Let’s talk water first. A turtle is not a fish, as we’ve established. It needs to breath air. Not a lot, but it does need to breath. So you need to make sure your tank allows the turtle a way to poke his head out and breath. Usually, if you give your slider a rock for basking and getting out of the water, this will suffice. He can climb up and breath. Of course, he can also swim to the surface to refuel. I saw a small tank with four or five baby red-eared sliders in, tiny little ones, and they had no basking rock. To breath, they had to constantly tread water to keep from drowning. It was really bad. But along with breathing, you have to consider the slider’s need to swim.

Advice I’ve found on this subject of depth of the water varies. Some say it should be approximately the red-eared slider’s height if it was standing on it’s hind legs. Other say, give it a little more than that. The bottom line is, make sure the slider can really swim. Consider width and length, too. You don’t want to put a slider in one of those big vertical tanks. Give your slider enough room to swim his tail off and do his thing. (Just be careful that there’s some space between the water line and the top of the tank or a tank-top. You don’t want any escapes attempts – accidental or otherwise.) So what tank size are we talking here? Go at least twenty gallon. Your red-eared slider can grow on you. I’ve heard some grow a foot long. Mine’s not quite that big. But the bottom line with tanks is – bigger is better and often necessary. Turtles are not fit for the basic aquarium starter-kit tank. Or they won’t be for long.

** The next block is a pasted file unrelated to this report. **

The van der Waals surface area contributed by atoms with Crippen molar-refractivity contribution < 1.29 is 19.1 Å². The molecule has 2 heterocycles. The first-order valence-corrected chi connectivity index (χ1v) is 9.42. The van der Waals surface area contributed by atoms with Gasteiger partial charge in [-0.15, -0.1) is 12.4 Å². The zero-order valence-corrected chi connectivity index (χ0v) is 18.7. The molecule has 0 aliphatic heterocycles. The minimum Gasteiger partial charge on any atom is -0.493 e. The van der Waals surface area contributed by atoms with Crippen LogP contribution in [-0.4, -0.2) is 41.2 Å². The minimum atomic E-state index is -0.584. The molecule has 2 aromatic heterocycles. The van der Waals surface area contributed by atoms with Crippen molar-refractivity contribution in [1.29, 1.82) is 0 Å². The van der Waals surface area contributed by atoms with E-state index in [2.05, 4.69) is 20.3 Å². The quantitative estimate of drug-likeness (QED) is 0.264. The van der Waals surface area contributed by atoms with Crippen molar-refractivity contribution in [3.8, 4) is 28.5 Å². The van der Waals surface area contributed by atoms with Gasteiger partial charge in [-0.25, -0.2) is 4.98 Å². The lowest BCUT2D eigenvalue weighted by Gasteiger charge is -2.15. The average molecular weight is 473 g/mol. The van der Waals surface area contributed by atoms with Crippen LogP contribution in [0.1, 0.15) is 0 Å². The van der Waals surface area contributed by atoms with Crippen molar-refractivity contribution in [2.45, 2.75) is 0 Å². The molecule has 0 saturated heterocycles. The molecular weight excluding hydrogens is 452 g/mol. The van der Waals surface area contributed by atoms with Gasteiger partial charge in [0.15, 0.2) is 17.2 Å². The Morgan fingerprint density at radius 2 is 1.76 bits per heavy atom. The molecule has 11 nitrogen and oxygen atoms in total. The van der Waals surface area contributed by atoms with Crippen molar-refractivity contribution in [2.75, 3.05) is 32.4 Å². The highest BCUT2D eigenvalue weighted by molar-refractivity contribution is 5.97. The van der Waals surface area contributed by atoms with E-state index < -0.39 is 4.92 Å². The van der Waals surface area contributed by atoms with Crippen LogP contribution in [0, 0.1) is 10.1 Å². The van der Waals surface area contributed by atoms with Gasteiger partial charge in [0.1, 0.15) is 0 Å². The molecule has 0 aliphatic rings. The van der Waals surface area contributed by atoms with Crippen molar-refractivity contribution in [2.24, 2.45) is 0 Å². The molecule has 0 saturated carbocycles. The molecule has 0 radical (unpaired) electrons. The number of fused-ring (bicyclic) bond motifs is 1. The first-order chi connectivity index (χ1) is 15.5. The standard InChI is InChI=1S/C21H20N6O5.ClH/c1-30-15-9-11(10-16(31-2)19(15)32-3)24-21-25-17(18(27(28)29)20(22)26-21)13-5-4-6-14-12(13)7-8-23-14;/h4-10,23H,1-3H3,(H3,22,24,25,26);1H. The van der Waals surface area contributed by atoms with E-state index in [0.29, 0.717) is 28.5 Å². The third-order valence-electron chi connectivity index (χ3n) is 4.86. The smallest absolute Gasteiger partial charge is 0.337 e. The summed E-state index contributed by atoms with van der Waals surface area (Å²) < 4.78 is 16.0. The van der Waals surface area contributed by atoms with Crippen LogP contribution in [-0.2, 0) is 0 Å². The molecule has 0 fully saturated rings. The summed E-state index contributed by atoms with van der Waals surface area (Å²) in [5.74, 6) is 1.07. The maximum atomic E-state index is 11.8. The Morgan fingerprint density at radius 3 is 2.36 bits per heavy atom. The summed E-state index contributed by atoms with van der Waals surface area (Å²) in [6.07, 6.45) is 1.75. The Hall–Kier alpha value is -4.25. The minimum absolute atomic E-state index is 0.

Have I mentioned this is a darn expensive pet?

All right, so what’s this basking business? Well, your red-eared slider will need to come out of the water from time to time. And when I say need, I mean it. She’s gotta get out sometimes. She likes to sit on a rock or some plastic artifice and chill. You may see red-eared sliders doing this in the pet store or other turtles doing in in nature. With my own slider, I have tired a few of the man-made basking stations they sell in pet stores and have had no luck. My slider likes his rock which I pulled out of my back yard. (and washed first, of course). The key here is to make sure the red-eared slider is totally out of the water. And make sure the slider can get up on her dry dock, too. Now this is where the UV light comes in. The red-eared slider needs light, not just from your overhead light or a couple hours out the window, but UV light. Get her a UV tank light and prevent nasty things from happening to the slider’s shell. Soft shell, for example, can come from not giving the red-eared slider enough light. I’ve read some places where people suggest taking your slider outside and letting her enjoy the sun. I’ve not done that with my turtle. The less I move him, the better. And he does get some naturally occurring light where his tank is.